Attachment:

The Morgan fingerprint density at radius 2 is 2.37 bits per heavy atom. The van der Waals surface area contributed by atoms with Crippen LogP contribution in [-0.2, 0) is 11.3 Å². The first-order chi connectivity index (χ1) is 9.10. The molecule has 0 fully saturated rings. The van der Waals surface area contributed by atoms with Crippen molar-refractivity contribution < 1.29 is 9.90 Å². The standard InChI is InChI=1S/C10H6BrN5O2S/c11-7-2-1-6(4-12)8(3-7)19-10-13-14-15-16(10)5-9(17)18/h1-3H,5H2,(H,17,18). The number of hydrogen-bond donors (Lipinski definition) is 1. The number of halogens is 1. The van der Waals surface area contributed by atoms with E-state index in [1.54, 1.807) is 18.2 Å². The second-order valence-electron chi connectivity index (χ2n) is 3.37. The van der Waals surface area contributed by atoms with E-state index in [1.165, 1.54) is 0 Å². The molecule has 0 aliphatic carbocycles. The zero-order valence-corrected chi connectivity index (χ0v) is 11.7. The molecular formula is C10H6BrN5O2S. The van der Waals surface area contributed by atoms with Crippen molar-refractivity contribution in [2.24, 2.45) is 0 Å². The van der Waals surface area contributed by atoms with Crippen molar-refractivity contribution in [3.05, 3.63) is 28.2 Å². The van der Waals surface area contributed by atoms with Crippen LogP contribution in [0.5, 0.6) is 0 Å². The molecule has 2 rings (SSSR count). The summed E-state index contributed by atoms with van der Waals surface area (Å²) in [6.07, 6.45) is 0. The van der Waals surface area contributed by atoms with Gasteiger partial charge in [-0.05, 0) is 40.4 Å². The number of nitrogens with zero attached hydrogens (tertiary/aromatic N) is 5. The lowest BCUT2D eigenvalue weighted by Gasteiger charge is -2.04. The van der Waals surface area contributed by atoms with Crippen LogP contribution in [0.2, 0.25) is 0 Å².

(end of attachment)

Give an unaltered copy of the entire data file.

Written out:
The Morgan fingerprint density at radius 2 is 2.37 bits per heavy atom. The van der Waals surface area contributed by atoms with Crippen LogP contribution in [-0.2, 0) is 11.3 Å². The first-order chi connectivity index (χ1) is 9.10. The molecule has 0 fully saturated rings. The van der Waals surface area contributed by atoms with Crippen molar-refractivity contribution < 1.29 is 9.90 Å². The standard InChI is InChI=1S/C10H6BrN5O2S/c11-7-2-1-6(4-12)8(3-7)19-10-13-14-15-16(10)5-9(17)18/h1-3H,5H2,(H,17,18). The number of hydrogen-bond donors (Lipinski definition) is 1. The number of halogens is 1. The van der Waals surface area contributed by atoms with E-state index in [1.54, 1.807) is 18.2 Å². The second-order valence-electron chi connectivity index (χ2n) is 3.37. The van der Waals surface area contributed by atoms with E-state index in [1.165, 1.54) is 0 Å². The molecule has 0 aliphatic carbocycles. The zero-order valence-corrected chi connectivity index (χ0v) is 11.7. The molecular formula is C10H6BrN5O2S. The van der Waals surface area contributed by atoms with Crippen molar-refractivity contribution in [2.24, 2.45) is 0 Å². The van der Waals surface area contributed by atoms with Crippen molar-refractivity contribution in [3.05, 3.63) is 28.2 Å². The van der Waals surface area contributed by atoms with Crippen LogP contribution in [0.5, 0.6) is 0 Å². The molecule has 2 rings (SSSR count). The summed E-state index contributed by atoms with van der Waals surface area (Å²) in [6.07, 6.45) is 0. The van der Waals surface area contributed by atoms with Gasteiger partial charge in [-0.05, 0) is 40.4 Å². The number of nitrogens with zero attached hydrogens (tertiary/aromatic N) is 5. The lowest BCUT2D eigenvalue weighted by Gasteiger charge is -2.04. The van der Waals surface area contributed by atoms with Crippen LogP contribution in [0.2, 0.25) is 0 Å².